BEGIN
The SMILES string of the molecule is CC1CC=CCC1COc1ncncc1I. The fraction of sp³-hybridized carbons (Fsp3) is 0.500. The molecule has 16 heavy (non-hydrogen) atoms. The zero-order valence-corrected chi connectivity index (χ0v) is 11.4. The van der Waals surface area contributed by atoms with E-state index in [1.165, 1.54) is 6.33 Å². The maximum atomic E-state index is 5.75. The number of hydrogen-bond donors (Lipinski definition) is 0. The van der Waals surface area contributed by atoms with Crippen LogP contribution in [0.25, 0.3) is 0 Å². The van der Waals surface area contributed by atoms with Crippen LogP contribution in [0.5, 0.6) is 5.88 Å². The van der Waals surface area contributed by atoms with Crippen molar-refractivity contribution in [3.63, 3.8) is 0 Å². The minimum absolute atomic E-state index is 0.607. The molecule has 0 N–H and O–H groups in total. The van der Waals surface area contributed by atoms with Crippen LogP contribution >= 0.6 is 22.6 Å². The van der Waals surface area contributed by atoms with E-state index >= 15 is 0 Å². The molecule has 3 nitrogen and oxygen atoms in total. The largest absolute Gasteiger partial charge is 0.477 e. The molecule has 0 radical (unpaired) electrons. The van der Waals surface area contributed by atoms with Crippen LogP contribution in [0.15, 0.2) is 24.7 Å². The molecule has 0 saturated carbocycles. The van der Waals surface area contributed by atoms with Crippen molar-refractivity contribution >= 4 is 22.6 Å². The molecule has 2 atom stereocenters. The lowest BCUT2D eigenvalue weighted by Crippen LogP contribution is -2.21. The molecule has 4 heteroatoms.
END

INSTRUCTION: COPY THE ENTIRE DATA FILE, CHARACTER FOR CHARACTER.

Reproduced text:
The SMILES string of the molecule is CC1CC=CCC1COc1ncncc1I. The fraction of sp³-hybridized carbons (Fsp3) is 0.500. The molecule has 16 heavy (non-hydrogen) atoms. The zero-order valence-corrected chi connectivity index (χ0v) is 11.4. The van der Waals surface area contributed by atoms with E-state index in [1.165, 1.54) is 6.33 Å². The maximum atomic E-state index is 5.75. The number of hydrogen-bond donors (Lipinski definition) is 0. The van der Waals surface area contributed by atoms with Crippen LogP contribution in [0.25, 0.3) is 0 Å². The van der Waals surface area contributed by atoms with Crippen LogP contribution in [0.5, 0.6) is 5.88 Å². The van der Waals surface area contributed by atoms with Crippen molar-refractivity contribution in [3.63, 3.8) is 0 Å². The minimum absolute atomic E-state index is 0.607. The molecule has 0 N–H and O–H groups in total. The van der Waals surface area contributed by atoms with Crippen LogP contribution >= 0.6 is 22.6 Å². The van der Waals surface area contributed by atoms with E-state index >= 15 is 0 Å². The molecule has 3 nitrogen and oxygen atoms in total. The largest absolute Gasteiger partial charge is 0.477 e. The molecule has 0 radical (unpaired) electrons. The van der Waals surface area contributed by atoms with Crippen LogP contribution in [0.15, 0.2) is 24.7 Å². The molecule has 0 saturated carbocycles. The van der Waals surface area contributed by atoms with Crippen molar-refractivity contribution >= 4 is 22.6 Å². The molecule has 2 atom stereocenters. The lowest BCUT2D eigenvalue weighted by Crippen LogP contribution is -2.21. The molecule has 4 heteroatoms.